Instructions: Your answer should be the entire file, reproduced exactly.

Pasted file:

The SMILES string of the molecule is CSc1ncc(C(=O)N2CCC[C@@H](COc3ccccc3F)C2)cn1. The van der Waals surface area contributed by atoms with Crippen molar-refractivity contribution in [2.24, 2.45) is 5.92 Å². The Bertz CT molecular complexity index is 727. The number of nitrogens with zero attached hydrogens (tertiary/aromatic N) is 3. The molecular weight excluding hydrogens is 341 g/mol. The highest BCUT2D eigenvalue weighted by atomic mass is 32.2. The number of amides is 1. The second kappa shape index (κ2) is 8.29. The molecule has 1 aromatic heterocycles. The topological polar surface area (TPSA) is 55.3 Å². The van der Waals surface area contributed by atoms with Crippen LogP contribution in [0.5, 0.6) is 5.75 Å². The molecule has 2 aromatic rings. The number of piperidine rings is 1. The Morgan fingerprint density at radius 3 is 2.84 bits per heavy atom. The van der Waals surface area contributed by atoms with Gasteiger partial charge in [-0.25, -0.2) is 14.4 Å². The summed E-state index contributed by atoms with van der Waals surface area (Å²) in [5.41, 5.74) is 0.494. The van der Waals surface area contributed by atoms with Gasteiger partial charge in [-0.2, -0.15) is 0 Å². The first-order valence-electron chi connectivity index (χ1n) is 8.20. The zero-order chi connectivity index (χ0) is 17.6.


The SMILES string of the molecule is CSc1ncc(C(=O)N2CCC[C@@H](COc3ccccc3F)C2)cn1. The van der Waals surface area contributed by atoms with Crippen molar-refractivity contribution in [2.24, 2.45) is 5.92 Å². The Bertz CT molecular complexity index is 727. The number of nitrogens with zero attached hydrogens (tertiary/aromatic N) is 3. The molecular weight excluding hydrogens is 341 g/mol. The highest BCUT2D eigenvalue weighted by atomic mass is 32.2. The number of amides is 1. The second kappa shape index (κ2) is 8.29. The molecule has 1 aromatic heterocycles. The topological polar surface area (TPSA) is 55.3 Å². The van der Waals surface area contributed by atoms with Crippen LogP contribution in [0.5, 0.6) is 5.75 Å². The molecule has 2 aromatic rings. The number of piperidine rings is 1. The Morgan fingerprint density at radius 3 is 2.84 bits per heavy atom. The van der Waals surface area contributed by atoms with Gasteiger partial charge in [-0.25, -0.2) is 14.4 Å². The summed E-state index contributed by atoms with van der Waals surface area (Å²) in [5.41, 5.74) is 0.494. The van der Waals surface area contributed by atoms with Gasteiger partial charge in [-0.2, -0.15) is 0 Å². The first-order valence-electron chi connectivity index (χ1n) is 8.20. The zero-order chi connectivity index (χ0) is 17.6.